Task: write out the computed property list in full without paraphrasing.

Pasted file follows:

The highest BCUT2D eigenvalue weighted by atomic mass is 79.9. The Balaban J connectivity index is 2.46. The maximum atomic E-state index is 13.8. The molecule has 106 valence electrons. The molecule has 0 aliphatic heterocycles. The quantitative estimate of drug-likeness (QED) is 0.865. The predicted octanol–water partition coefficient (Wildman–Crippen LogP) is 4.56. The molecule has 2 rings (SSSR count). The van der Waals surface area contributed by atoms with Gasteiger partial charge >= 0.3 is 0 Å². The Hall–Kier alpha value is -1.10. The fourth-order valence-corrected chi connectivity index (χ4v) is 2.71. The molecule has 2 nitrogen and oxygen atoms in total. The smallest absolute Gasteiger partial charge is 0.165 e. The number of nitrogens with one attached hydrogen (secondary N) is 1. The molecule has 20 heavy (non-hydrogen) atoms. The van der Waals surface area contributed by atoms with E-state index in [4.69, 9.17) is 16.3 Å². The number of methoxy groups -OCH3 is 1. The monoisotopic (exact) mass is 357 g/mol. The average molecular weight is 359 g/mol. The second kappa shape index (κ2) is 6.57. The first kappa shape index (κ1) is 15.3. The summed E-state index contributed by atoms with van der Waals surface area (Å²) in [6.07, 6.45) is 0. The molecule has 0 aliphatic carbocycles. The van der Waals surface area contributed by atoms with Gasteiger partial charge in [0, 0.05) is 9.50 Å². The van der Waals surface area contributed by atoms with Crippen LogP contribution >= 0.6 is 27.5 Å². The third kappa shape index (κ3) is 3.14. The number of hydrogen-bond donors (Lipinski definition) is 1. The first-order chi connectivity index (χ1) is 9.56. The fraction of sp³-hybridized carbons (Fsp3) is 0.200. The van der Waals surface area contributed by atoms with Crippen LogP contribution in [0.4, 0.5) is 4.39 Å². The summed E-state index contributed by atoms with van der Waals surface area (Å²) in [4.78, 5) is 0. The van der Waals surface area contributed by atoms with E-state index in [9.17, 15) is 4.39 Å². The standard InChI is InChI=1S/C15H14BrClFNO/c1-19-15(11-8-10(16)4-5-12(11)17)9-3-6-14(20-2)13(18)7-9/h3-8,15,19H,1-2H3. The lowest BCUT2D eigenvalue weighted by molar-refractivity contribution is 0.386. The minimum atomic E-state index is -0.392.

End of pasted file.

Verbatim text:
The highest BCUT2D eigenvalue weighted by atomic mass is 79.9. The Balaban J connectivity index is 2.46. The maximum atomic E-state index is 13.8. The molecule has 106 valence electrons. The molecule has 0 aliphatic heterocycles. The quantitative estimate of drug-likeness (QED) is 0.865. The predicted octanol–water partition coefficient (Wildman–Crippen LogP) is 4.56. The molecule has 2 rings (SSSR count). The van der Waals surface area contributed by atoms with Gasteiger partial charge >= 0.3 is 0 Å². The Hall–Kier alpha value is -1.10. The fourth-order valence-corrected chi connectivity index (χ4v) is 2.71. The molecule has 2 nitrogen and oxygen atoms in total. The smallest absolute Gasteiger partial charge is 0.165 e. The number of nitrogens with one attached hydrogen (secondary N) is 1. The molecule has 20 heavy (non-hydrogen) atoms. The van der Waals surface area contributed by atoms with E-state index in [4.69, 9.17) is 16.3 Å². The number of methoxy groups -OCH3 is 1. The monoisotopic (exact) mass is 357 g/mol. The average molecular weight is 359 g/mol. The second kappa shape index (κ2) is 6.57. The first kappa shape index (κ1) is 15.3. The summed E-state index contributed by atoms with van der Waals surface area (Å²) in [6.07, 6.45) is 0. The molecule has 0 aliphatic carbocycles. The van der Waals surface area contributed by atoms with Gasteiger partial charge in [0, 0.05) is 9.50 Å². The van der Waals surface area contributed by atoms with Crippen LogP contribution >= 0.6 is 27.5 Å². The third kappa shape index (κ3) is 3.14. The number of hydrogen-bond donors (Lipinski definition) is 1. The first-order chi connectivity index (χ1) is 9.56. The fraction of sp³-hybridized carbons (Fsp3) is 0.200. The van der Waals surface area contributed by atoms with Crippen LogP contribution in [0.4, 0.5) is 4.39 Å². The summed E-state index contributed by atoms with van der Waals surface area (Å²) in [4.78, 5) is 0. The van der Waals surface area contributed by atoms with E-state index in [9.17, 15) is 4.39 Å². The standard InChI is InChI=1S/C15H14BrClFNO/c1-19-15(11-8-10(16)4-5-12(11)17)9-3-6-14(20-2)13(18)7-9/h3-8,15,19H,1-2H3. The lowest BCUT2D eigenvalue weighted by molar-refractivity contribution is 0.386. The minimum atomic E-state index is -0.392.